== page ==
Most computer programmers, we can assume, use their vast technical knowledge for good, and let me just say — whoever created the “document recovery” feature in Microsoft Word: thank you from all of us who can’t be bothered to click save, even in a thunderstorm.
But despite all the life- and work-saving computer programmers out there, there are, of course, a few bad apples. And sometimes, their nefarious deeds are so clever, you almost want them to get away with it. Almost.
This next story involves a programmer, David Tinley, who was doing contract work for the industrial giant Siemens. Siemens had reportedly hired Tinley to produce customized spreadsheets that incorporated automation in order to help the company manage orders for its electrical equipment.
But what Siemens didn’t know — at least not right away — was that Tinley was inserting what are called “logic bombs” into the spreadsheets in the way of “malicious code” that would disrupt the way they worked after a certain amount of time. The U.S. Attorney’s Office of the Western District of Pennsylvania, who is prosecuting the case on behalf of the government, said Tinley orchestrated the malfunctions so Siemens would have to bring him back in to fix them. According to Business Insider, he was busted when one of the logic bombs went off while he was on vacation, forcing him to cough up his passwords, at which point other programmers discovered the logic bombs.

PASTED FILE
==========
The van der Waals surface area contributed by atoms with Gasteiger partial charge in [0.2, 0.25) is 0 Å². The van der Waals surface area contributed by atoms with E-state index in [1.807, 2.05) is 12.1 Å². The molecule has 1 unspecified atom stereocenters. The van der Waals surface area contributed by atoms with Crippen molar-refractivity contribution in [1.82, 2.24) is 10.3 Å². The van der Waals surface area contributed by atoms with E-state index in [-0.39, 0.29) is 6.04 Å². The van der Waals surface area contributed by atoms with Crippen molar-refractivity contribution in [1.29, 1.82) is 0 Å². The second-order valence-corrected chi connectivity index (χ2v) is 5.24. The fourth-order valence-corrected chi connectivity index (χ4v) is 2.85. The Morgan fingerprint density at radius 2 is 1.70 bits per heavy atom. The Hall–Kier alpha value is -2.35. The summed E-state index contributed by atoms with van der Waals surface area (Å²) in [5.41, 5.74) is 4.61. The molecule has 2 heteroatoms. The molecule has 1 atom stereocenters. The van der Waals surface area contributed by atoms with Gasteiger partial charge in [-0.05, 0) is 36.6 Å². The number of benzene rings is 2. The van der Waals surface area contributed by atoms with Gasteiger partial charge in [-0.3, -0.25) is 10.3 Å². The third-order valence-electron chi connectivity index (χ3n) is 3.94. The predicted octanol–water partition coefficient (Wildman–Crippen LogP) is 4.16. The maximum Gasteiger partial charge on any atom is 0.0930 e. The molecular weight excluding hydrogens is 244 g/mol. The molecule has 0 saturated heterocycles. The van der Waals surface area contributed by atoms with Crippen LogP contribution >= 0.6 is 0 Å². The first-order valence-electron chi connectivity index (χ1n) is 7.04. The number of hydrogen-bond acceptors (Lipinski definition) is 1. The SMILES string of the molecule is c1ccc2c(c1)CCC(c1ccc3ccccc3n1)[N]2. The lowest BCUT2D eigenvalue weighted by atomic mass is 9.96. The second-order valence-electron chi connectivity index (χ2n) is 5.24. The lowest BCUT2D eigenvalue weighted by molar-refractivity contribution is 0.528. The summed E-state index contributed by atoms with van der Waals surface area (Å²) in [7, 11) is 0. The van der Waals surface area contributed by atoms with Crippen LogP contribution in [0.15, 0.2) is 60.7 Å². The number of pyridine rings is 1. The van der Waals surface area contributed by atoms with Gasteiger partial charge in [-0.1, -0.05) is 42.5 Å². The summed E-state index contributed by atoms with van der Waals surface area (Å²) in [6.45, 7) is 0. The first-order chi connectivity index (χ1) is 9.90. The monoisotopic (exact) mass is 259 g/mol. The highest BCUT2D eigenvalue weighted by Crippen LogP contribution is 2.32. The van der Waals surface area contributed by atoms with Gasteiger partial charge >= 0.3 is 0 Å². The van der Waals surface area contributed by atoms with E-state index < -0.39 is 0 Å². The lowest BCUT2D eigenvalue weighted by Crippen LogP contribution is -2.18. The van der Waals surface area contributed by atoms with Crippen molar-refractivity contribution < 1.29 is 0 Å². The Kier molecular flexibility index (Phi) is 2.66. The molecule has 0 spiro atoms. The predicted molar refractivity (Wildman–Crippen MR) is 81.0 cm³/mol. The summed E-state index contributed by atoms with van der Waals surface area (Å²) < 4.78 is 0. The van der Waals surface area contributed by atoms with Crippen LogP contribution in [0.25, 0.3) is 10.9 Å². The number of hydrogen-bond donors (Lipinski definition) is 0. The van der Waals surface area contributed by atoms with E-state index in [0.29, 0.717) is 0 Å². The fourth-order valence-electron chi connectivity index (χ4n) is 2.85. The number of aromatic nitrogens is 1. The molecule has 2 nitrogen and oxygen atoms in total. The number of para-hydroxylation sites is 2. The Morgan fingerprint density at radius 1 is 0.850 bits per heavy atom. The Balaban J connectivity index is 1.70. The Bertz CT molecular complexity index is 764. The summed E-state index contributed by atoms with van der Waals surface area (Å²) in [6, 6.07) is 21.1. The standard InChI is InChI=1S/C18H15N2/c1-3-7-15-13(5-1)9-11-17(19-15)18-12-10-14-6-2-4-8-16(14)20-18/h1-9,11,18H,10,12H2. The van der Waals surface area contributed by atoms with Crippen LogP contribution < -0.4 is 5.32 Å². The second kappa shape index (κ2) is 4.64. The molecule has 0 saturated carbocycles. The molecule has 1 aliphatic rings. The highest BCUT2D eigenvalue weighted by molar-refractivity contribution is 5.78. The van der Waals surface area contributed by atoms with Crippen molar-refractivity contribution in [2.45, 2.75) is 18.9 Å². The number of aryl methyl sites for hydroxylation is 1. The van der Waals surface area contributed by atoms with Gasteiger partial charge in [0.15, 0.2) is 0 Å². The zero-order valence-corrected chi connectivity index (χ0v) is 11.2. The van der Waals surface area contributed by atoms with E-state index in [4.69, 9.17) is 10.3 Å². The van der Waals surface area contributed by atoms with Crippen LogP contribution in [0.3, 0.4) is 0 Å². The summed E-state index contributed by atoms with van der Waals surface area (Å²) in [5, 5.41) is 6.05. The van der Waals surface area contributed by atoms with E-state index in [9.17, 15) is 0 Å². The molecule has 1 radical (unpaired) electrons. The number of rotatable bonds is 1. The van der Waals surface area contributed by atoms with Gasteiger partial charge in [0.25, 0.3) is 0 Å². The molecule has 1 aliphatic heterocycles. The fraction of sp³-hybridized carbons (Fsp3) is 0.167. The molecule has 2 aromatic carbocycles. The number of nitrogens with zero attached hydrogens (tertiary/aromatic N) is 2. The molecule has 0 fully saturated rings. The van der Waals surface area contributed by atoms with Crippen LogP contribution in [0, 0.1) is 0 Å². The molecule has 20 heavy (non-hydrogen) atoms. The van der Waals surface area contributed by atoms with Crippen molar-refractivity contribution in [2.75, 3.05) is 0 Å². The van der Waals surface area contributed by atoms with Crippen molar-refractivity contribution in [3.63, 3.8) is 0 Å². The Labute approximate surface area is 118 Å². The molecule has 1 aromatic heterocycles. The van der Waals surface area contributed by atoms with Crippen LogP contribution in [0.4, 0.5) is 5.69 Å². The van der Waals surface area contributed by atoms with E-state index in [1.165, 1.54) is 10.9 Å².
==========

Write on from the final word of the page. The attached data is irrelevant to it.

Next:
Tinley has pled guilty is now facing a fine as high as $250,000 and up to 10 years in prison, but he says he really wasn’t intending to make Siemens become dependent on his work so he could keep getting paid. He claims he was instead simply protecting his proprietary work.